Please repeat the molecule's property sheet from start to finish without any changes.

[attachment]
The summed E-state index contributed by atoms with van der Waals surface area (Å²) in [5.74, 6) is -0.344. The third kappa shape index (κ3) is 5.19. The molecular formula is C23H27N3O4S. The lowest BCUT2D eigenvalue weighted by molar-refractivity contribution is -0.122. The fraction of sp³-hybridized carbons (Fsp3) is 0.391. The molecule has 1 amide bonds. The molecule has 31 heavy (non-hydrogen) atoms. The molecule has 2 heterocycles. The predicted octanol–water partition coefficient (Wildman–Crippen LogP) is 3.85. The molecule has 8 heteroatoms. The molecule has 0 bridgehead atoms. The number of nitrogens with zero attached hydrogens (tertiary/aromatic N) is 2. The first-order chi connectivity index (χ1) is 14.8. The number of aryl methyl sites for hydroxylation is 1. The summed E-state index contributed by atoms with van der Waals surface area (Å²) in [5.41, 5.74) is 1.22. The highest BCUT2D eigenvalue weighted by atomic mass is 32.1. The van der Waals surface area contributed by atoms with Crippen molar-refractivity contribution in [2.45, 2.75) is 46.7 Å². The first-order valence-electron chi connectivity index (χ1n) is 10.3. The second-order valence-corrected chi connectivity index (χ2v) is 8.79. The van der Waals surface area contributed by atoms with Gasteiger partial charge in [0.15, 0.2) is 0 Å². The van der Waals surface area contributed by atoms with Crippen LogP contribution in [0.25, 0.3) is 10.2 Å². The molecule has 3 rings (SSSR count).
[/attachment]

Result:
The summed E-state index contributed by atoms with van der Waals surface area (Å²) in [5.74, 6) is -0.344. The third kappa shape index (κ3) is 5.19. The molecular formula is C23H27N3O4S. The lowest BCUT2D eigenvalue weighted by molar-refractivity contribution is -0.122. The fraction of sp³-hybridized carbons (Fsp3) is 0.391. The molecule has 1 amide bonds. The molecule has 31 heavy (non-hydrogen) atoms. The molecule has 2 heterocycles. The predicted octanol–water partition coefficient (Wildman–Crippen LogP) is 3.85. The molecule has 8 heteroatoms. The molecule has 0 bridgehead atoms. The number of nitrogens with zero attached hydrogens (tertiary/aromatic N) is 2. The first-order chi connectivity index (χ1) is 14.8. The number of aryl methyl sites for hydroxylation is 1. The summed E-state index contributed by atoms with van der Waals surface area (Å²) in [5.41, 5.74) is 1.22. The highest BCUT2D eigenvalue weighted by atomic mass is 32.1. The van der Waals surface area contributed by atoms with Crippen molar-refractivity contribution in [2.45, 2.75) is 46.7 Å². The first-order valence-electron chi connectivity index (χ1n) is 10.3. The second-order valence-corrected chi connectivity index (χ2v) is 8.79. The van der Waals surface area contributed by atoms with Gasteiger partial charge in [0.15, 0.2) is 0 Å². The van der Waals surface area contributed by atoms with Crippen LogP contribution in [0.25, 0.3) is 10.2 Å². The molecule has 3 rings (SSSR count).